Canadian Electrical Code, Rule 10-814 is where we find the minimum bonding conductor sizes for electrical circuits. It’s a fairly straight forward rule, simple to understand and it gets used quite a bit, since most electrical circuits require bonding to protect us against fire and shock hazards. But does everyone interpret and apply the rule in the same way, for instance, for motor circuits, in particular when bonding conductors contained in a cable assembly may be smaller than required by the rule?
Rule 10-814(1) refers us to Table 16, which directs us to select minimum copper and aluminum bonding conductor sizes based on the ratings or settings of the fuses or circuit-breakers that provide circuit overcurrent protection. As an example, for a 60-ampere circuit, Table 16 shows minimum bonding conductor sizes to be 10 AWG copper wire or 8 AWG aluminum wire.
And to help ensure that this rule applied without drastically oversized bonding, Rule 10-814(1) also caps bonding conductor sizes by indicating that in no case does the wire size selected from Table 16 need to be greater than the largest circuit conductor. The obvious intention is to avert bonding conductor sizes well beyond those necessary to carry a ground fault for the fuse or circuit-breaker clearing times.
But how do we handle some of the special cases, for instance motor loads where the code permits us to select fuses or circuit-breakers rated or set several times motor full load amperes. Should motors and similar applications where fuses and circuit-breakers are selected at multiples of motor or other loads be treated like all other circuits, or are motor circuits a special case? One thing we can say with certainty, nothing in the code offers any relief from the general requirements of Rule 10-814(1) for motors and similar types of loads.
Overcurrent protection for motors is selected to avoid inadvertent tripping due to motor starting currents. Based on types of fuse or circuit-breaker protection selected, Rule 28-200(a) specifies maximum ratings and settings for squirrel-cage and synchronous motors as a percentage of motor loading as follows:
- Time-delay fuses—175 percent of motor full load amperes
- Non-time-delay fuses—300 percent of motor full load amperes
- Circuit-breakers—250 percent of motor full load amperes
Rule 28-200(d) takes us down this road a bit further when the fuses or circuit-breakers usually selected will not permit motors to start. For example, this can occur when a motor needs to start a high inertia load. In this instance, the rule allows larger fuses or circuit-breakers rated or set up to the following values:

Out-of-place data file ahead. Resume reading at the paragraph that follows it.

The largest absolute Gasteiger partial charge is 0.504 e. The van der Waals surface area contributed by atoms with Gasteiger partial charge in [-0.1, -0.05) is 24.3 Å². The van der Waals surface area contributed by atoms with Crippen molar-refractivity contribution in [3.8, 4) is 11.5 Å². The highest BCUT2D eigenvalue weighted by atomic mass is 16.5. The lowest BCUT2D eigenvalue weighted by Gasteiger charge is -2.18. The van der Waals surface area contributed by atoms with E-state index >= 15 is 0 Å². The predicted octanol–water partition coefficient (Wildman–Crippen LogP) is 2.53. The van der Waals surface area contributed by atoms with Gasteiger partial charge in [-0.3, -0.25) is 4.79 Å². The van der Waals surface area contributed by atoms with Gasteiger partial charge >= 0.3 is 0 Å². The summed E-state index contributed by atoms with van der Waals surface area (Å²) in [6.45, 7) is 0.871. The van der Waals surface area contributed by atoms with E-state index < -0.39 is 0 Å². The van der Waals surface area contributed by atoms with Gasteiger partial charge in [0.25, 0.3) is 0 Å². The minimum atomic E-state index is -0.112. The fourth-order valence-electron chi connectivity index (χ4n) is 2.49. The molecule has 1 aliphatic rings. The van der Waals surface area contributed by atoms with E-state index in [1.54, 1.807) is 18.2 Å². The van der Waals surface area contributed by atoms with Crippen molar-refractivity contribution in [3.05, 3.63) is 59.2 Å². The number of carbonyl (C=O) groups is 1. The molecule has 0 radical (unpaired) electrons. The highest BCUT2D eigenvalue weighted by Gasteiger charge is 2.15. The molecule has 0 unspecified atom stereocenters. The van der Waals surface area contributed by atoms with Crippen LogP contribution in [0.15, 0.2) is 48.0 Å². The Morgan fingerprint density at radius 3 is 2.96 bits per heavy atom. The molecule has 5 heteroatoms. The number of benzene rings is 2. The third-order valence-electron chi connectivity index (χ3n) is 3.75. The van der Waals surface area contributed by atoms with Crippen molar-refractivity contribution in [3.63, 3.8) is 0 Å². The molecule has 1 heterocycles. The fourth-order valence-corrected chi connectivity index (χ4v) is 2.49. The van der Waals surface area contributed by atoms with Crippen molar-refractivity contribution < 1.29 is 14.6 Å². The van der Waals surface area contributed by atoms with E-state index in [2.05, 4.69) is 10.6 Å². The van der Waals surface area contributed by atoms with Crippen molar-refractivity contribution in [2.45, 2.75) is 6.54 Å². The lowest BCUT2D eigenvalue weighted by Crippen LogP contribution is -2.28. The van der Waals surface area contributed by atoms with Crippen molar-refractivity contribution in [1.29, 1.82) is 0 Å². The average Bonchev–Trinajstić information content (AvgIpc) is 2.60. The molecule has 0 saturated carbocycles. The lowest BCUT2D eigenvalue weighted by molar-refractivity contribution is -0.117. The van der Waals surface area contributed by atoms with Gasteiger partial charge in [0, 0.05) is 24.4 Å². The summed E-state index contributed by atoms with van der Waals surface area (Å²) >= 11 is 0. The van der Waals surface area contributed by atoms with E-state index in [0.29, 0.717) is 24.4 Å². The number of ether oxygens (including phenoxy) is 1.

- Time delay fuses—225 percent of motor full load amperes
- Non-time-delay fuses to 600 amperes—400 percent of motor full load amperes
- Non-time-delay fuses 601 to 6000 amperes—300 percent of motor full load amperes
- Circuit-breakers to 100 amperes—400 percent of motor full load amperes
- Circuit-breakers over 100 amperes—300 percent of motor full load amperes
Considering that motor circuit overcurrent protection is specified in multiples of motor loads, is this the best and only way to select bonding conductor sizes from Table 16? Might a different approach work equally well and provide the necessary safety from fire and shock hazards?
In some provinces, electrical inspection authorities are treating the issue somewhat differently, in the belief that using motor overcurrent protection often results in larger bonding conductors than necessary for fire and shock safety. The traditional approach may also create additional questions and inconvenience when bonding conductors in cable assemblies fail to meet the size requirements of Table 16.
In some electrical inspection jurisdictions, maximum motor circuit wiring ampacities are permitted to be substituted for motor overcurrent protection to obtain bonding conductor sizes from Table 16. The same electrical inspection authorities also permit the use of bonding conductors in approved cable assemblies for motor circuits, even though they may fall short of meeting Table 16. These authorities believe that electrical safety is not reduced by this compromise and I agree that this is a sensible approach to this question.
What is your opinion? Is it time to rethink bonding conductor sizing requirements for motors and other types of circuits where fuses and circuit-breakers are selected several times larger than the circuit conductors? Should Rule 10-814 be revised?
As with previous articles, you should always consult the electrical inspection authority in each province or territory as applicable for a more precise interpretation of any of the above.